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Modern problems require modern solutions

In modern times, tattooing is often associated with being young and reckless. However the truth is that tattooing is an ancient art having been around for roughly 5000 years. Within the last decade, the frequency of Americans getting a tattoo has increased by 9% with 30% of Americans now having a tattoo. Despite the vast history of tattooing, and the increased frequency of tattoos in modern society, tattoo inks are generally not regulated by the government, nor does the government have any specific knowledge about the molecular composition of most tattoo inks.

The Swierk Group, an inorganic chemistry research group operating at Binghamton University, State University of New York, seeks to understand the molecular composition of tattoo inks, so that artists and customers alike may be empowered with knowledge about their inks and any potential risks they may pose.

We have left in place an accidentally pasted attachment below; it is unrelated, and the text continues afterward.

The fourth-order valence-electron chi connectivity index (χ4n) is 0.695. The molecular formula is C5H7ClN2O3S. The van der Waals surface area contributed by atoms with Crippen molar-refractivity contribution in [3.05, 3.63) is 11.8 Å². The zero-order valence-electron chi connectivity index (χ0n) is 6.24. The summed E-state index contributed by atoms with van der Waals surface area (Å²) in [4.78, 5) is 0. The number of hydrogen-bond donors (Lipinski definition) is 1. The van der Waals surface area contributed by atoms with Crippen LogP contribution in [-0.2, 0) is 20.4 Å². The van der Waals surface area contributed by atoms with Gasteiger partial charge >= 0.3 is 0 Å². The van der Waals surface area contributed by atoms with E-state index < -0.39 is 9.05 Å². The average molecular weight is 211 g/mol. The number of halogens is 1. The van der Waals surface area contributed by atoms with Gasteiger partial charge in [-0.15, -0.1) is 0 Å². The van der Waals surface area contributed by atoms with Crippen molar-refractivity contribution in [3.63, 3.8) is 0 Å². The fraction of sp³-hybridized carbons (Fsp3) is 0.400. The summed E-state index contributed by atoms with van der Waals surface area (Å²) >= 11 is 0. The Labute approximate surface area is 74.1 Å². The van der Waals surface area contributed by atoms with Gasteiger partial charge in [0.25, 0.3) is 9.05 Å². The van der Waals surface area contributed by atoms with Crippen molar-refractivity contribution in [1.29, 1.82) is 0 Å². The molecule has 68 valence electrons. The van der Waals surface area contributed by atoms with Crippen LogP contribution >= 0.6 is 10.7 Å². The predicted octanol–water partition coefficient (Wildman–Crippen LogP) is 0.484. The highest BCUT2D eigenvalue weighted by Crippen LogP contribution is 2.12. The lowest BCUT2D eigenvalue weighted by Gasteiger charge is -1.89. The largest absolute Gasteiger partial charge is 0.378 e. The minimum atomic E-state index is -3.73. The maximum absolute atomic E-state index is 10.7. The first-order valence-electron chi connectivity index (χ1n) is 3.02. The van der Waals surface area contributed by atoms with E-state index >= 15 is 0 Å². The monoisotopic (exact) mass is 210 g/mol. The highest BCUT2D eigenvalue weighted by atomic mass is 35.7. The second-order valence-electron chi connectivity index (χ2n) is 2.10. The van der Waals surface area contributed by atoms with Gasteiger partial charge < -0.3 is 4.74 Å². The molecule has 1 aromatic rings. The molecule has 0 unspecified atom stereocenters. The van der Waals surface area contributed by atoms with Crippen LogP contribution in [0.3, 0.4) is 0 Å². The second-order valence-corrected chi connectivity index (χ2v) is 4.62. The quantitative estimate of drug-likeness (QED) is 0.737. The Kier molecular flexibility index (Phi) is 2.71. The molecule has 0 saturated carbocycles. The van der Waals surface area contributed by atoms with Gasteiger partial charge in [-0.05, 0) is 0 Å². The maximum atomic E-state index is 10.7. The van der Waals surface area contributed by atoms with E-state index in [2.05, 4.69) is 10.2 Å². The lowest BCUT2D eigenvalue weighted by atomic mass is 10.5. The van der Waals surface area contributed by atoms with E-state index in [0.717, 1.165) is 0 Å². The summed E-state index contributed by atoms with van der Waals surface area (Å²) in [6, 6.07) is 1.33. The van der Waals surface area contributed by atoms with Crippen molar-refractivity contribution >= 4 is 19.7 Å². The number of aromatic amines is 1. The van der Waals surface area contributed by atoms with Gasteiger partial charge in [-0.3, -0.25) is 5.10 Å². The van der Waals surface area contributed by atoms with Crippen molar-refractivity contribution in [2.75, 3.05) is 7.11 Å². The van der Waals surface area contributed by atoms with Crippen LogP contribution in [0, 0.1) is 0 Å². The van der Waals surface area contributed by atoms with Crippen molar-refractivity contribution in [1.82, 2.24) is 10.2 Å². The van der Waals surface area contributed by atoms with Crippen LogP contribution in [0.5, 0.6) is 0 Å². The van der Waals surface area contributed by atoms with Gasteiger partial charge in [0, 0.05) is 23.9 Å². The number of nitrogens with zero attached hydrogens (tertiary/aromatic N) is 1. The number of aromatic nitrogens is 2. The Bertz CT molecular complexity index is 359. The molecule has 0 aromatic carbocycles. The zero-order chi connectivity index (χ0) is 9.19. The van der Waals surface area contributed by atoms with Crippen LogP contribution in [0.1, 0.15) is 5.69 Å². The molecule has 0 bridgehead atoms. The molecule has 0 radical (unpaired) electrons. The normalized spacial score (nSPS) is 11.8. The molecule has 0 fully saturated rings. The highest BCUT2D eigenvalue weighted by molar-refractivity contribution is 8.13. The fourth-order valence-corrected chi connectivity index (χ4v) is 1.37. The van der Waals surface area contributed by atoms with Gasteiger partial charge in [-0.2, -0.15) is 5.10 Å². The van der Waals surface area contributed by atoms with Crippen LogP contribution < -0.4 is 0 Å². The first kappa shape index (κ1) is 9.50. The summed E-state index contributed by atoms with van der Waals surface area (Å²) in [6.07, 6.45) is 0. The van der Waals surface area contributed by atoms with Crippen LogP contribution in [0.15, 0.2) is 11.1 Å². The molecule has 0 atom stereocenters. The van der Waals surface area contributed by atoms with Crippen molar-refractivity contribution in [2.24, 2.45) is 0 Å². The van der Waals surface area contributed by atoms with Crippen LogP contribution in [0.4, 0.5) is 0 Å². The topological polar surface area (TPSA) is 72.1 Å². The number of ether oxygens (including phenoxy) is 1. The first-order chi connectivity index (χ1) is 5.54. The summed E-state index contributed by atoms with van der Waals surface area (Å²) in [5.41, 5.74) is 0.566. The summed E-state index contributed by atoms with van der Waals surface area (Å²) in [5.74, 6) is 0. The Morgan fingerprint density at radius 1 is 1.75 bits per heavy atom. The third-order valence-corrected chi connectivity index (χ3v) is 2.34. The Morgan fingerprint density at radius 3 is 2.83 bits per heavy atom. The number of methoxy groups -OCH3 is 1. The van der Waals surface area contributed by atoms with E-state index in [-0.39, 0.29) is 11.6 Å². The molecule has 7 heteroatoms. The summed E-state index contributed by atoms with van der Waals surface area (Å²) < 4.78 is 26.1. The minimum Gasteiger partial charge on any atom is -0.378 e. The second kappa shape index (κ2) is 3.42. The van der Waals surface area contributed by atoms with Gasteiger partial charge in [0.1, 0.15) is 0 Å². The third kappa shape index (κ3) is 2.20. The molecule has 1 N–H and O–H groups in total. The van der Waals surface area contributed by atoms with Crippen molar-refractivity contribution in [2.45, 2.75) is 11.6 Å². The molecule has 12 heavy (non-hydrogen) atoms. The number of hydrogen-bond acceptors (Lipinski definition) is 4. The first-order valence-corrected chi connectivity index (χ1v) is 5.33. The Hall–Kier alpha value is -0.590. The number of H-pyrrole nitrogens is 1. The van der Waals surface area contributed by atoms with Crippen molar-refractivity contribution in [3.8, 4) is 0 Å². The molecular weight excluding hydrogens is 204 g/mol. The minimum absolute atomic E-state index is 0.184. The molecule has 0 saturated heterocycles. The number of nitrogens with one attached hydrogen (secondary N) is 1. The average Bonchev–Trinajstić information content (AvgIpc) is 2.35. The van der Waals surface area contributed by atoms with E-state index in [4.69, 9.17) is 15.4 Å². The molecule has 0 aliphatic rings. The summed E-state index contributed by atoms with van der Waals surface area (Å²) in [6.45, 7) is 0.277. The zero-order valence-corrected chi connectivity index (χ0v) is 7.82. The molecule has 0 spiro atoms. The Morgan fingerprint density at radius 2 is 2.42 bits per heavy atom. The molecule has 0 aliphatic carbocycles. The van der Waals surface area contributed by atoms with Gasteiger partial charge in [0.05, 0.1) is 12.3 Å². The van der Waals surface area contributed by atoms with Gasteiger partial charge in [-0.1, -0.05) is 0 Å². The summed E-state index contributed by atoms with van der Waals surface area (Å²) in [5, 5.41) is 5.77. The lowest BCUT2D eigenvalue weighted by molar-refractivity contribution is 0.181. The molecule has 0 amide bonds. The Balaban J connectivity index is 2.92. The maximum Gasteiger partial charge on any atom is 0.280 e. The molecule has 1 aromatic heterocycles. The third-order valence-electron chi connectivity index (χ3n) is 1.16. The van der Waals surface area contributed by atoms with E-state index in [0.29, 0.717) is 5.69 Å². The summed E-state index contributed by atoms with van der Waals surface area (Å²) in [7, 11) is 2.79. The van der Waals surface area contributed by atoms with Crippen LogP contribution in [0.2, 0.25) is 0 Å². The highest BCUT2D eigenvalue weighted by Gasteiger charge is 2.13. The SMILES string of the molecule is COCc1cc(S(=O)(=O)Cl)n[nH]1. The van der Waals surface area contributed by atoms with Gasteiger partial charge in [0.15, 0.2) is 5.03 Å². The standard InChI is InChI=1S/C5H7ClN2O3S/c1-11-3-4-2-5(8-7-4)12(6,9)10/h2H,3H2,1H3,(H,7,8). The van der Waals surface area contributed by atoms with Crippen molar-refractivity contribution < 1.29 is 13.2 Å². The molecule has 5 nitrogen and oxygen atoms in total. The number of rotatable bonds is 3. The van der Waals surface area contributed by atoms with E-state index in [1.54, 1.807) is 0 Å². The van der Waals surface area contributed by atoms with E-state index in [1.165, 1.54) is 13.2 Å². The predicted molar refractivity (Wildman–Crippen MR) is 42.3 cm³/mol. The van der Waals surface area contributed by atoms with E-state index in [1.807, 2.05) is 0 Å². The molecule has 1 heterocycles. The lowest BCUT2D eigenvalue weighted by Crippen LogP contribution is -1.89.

What is a tattoo ink?

What's in an ink

Tattoo inks are particles of pigments suspended in a water solution. Inks are usually made of a mixture of solid particles, molecular dyes, binders, and water.  The color of the tattoo comes from light being reflected or absorbed by the particles and dyes. 

Are tattoos safe?


It's important to note that the vast majority of tattoos seem to be generally safe, however, we don't really understand the potential risks of tattoos. The scientific and medical literature do document many instances of undesired reactions to tattoos, with long-term allergic reactions being most common. 

FDA Oversight

The federal government classifies tattoo inks as a type of cosmetics. While the Food and Drug Administration has the ability to regulate tattoo inks, they generally choose except when a specific safety concern is identified (e.g., contamination of microorganisms). For more information, you can see the FDA fact sheet here.





Swierk Research Group

Department of Chemistry

Binghamton University
4400 Vestal Parkway East
PO Box 6000
Binghamton, NY 13902-6000


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